Upon returning home, summer hit and hit hard in central Florida. After being outside for less than ten minutes, the sun feels like it could burn through my clothes, skin, and kidneys. I sometimes forget whether I have my sunglasses even on because the glare is so bright there is almost no difference between the clear glasses and the colored ones. My retinas are fried. In addition, the humidity climbs steadily throughout the day. When I first walk outside in the morning, it takes everything I have to proceed forward, as the blanket of humidity covers my nose and mouth. I breathe water, not air. However, God did not provide me with gills.  By evening, as the sun goes down (like at 8:00pm), the temperature gets slightly cooler, but the humidity gets worse. Thus, the “feels like” temperature at 8:00pm can be as high or higher as what reports at noon. My brain is programmed that the weather should be more comfortable in the evening.  I tell myself that all the time. However, it does not help to “should” all over myself. It does not get more comfortable in the evening.

In addition to this disturbing Florida habit of becoming even less comfortable as the day wanes, the evening brings another form of torture. Mosquitos. Most people know that mosquitos breed near standing water. Since the entire atmosphere is pretty much standing water by 5pm, it is hard to avoid these beasts. I seem to be a particular delicacy to the winged demons. If I am outside at night for even 10 minutes, it is likely I will come in with at least 20 mosquito bites. I like to think it is because I am so sweet. Unfortunately, I suspect it has more to do with the vast quantities of salt I secrete through the four-month sweatfest that the calendar calls summer in Florida.

People in some places joke about being able to fry an egg on the sidewalk on a hot summer day. I saw a meme yesterday that showed a tray of cookies baking on the dashboard of a car in Arizona. I think we could probably poach an egg by just leaving it outside in the humidity in Florida. And as for the climate cooking things like an oven, Florida’s climate is more like a crockpot. Instead of cooking our bodies to a crisp, light, sweet consistency, Florida stews our bodies in our own disgusting juices. And who eats crockpot meals in the summer, anyway? Beef stew and spaghetti sauce seem way too heavy to feed into my sluggish metabolism when the weather is this warm.   Come to think of it, even baked cookies seems a bit much. Ice cream, anyone?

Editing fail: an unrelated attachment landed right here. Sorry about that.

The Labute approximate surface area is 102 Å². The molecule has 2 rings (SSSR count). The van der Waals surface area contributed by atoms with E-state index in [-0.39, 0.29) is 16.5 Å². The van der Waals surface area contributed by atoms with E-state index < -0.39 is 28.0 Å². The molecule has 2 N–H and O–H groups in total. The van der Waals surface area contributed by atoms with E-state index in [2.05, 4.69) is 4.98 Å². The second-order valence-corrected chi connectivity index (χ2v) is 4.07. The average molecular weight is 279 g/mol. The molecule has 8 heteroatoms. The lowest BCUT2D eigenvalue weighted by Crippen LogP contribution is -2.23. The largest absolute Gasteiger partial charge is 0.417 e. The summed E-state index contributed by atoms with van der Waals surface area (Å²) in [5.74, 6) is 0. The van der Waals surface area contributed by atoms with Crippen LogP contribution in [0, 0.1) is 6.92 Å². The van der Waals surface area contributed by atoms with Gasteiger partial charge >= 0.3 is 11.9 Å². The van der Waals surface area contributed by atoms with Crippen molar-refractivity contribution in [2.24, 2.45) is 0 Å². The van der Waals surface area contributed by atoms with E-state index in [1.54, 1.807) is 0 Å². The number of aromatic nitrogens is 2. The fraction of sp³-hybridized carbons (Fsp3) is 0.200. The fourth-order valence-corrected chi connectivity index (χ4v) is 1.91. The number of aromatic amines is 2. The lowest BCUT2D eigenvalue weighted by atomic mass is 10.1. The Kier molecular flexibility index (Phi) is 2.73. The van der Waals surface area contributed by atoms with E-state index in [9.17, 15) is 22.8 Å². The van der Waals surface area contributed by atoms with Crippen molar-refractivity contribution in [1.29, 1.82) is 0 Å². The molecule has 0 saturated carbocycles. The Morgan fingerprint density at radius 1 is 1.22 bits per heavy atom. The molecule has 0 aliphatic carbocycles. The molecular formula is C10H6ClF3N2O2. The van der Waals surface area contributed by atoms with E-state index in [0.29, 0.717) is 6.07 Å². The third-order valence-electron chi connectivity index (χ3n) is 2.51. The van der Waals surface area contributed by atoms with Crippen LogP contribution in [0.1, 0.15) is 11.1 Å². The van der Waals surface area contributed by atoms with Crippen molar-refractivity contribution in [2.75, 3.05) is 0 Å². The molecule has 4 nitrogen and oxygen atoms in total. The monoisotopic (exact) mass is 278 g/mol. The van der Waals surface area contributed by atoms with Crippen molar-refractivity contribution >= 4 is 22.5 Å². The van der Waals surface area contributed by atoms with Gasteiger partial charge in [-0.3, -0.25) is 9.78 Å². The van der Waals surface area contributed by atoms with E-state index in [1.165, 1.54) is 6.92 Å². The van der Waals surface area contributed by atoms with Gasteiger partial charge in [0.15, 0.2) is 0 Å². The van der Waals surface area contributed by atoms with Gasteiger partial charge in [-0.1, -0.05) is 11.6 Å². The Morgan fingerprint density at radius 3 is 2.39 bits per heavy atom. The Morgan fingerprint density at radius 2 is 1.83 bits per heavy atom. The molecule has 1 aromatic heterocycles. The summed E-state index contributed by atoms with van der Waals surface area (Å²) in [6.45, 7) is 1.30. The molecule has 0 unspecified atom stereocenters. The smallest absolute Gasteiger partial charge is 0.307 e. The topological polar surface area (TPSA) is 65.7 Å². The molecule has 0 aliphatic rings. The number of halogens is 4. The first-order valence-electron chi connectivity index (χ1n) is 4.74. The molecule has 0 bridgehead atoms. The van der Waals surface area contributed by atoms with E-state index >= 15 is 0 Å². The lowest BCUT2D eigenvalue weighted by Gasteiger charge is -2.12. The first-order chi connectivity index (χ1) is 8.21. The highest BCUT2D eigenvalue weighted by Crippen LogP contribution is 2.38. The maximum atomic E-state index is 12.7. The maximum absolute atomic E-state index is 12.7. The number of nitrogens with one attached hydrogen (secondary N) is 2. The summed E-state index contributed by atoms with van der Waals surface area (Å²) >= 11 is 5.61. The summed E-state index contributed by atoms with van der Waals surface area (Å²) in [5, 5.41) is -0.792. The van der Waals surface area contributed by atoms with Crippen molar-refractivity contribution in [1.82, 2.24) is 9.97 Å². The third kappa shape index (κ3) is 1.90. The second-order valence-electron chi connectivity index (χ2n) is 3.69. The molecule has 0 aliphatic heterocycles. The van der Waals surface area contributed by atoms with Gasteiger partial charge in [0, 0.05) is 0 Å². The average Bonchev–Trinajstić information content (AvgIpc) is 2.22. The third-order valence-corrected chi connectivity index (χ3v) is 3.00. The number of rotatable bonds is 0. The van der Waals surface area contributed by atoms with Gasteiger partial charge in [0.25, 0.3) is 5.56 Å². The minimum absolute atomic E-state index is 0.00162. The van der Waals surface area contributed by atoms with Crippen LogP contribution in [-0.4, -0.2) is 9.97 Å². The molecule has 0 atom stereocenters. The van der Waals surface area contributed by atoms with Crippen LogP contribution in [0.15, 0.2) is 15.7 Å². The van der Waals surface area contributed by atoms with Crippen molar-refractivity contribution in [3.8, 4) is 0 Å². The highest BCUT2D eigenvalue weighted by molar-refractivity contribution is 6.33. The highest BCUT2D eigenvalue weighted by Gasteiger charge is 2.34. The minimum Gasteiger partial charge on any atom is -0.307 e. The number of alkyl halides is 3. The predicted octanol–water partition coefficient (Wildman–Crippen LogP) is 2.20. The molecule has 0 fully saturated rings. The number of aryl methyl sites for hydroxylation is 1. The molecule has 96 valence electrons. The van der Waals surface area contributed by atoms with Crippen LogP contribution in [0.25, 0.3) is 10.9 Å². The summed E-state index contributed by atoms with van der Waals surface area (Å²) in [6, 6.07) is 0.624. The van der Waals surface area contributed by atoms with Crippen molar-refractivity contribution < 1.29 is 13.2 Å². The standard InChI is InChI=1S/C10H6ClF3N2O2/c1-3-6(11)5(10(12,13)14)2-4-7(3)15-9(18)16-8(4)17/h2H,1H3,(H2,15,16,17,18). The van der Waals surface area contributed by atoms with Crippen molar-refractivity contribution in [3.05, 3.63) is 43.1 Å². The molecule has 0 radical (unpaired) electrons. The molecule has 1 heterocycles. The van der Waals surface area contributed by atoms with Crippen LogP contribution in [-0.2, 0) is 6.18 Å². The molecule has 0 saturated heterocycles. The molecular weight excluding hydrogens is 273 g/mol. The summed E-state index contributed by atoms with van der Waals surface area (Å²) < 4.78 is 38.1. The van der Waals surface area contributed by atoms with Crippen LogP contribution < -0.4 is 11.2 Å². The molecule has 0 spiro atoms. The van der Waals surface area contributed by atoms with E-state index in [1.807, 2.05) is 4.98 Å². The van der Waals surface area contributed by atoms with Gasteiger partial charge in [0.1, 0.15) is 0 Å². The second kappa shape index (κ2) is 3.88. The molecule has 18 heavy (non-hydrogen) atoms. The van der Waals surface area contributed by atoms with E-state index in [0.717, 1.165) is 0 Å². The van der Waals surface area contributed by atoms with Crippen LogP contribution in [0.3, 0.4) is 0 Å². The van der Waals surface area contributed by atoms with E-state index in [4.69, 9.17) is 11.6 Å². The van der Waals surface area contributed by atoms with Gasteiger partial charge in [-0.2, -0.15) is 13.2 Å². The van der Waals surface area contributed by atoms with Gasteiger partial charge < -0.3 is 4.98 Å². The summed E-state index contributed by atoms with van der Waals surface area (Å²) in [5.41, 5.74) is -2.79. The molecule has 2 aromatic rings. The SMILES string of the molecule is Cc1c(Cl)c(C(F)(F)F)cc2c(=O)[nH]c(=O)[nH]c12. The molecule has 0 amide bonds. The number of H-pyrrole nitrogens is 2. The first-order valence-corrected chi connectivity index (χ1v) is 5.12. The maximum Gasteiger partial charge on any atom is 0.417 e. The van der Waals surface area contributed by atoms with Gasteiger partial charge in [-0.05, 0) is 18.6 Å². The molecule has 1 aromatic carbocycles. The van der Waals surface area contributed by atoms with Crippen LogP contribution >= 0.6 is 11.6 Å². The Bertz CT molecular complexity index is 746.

What is your least favorite thing about summer? Please share your perspective by leaving a comment. In the alternative, you can email me at

Have a COOL day!

Terri/Dorry 😊

Living In Satan’s Sinus Cavity

I believe I have shown remarkable restraint. It is nearly the end of July and I have not posted my annual summer weather whine. Since I live in a place where summer begins in May and does not conclude until November, I think I deserve some credit for avoiding a meltdown before now.

Time’s up, though.

I reside in Florida, which is pretty much like saying I live in Satan’s sinus cavity during the summer months. It is hot, moist, sticky, and slimy virtually all the time. The air is heavy with humidity. It is so thick with unshed rain and mosquitos; breathing is hazardous to one’s health. Of course, not breathing is even more hazardous, so we soldier on with the aid of life support- air conditioning. I know some people who do not  leave their artificially cooled compartments for months.

Thunder does not rumble; it crashes and pummels. Rain does not pool in my yard; it oceans. So far this summer, we  have been pretty lucky in that we have not yet had multiple consecutive days of catastrophic rainstorms. Often,  we will have thirty rainy days in a row… or more. One summer, I counted sixty-two consecutive rainy days. Even Noah and all those animals only had to cope with forty. People will say, “yes, it does rain every day, but it is only for half an hour in the early evening.” These people are purposely misleading you. To be fair, it does rain for only a brief time on some days. Most days, the rain is much more significant. Some days, I feel like I should not leave the house without a hairdryer… for my clothes and shoes. I will never forget the year I acquired smurf feet because I walked from the car to the grocery store in blue shoes.

Summer is also growing season, which sounds very nice and idyllic. However, growing season in my household simply means weed season. Any plant I try to grow intentionally tends to die in the summer, even if I have kept it alive for months, because the heat is so intense that the leaves incinerate spontaneously. The weeds, however, seem to have no such delicacy. Max and I pull weeds and trim the bushes early every Saturday morning. In the winter, this task means putting on a sweatshirt and leggings. It means about 10 to 15 minutes of easy work. There is little need to bend over or squat because almost all the weeds have succumbed to my weekly Round-up application. In the summer, it is already about a million degrees when we start work at 7:30. The force of the heat and humidity compresses my skeleton into my internal organs as soon as I walk out of the door. Even though I am faithfully applying the Round-up, the summer weeds propagate at such an alarming rate that our task takes easily twice as long than in the winter. I can barely stand outside for five minutes, much less bend to pick weeds, without dissolving into a puddle of gooey, humidity-seasoned sweat.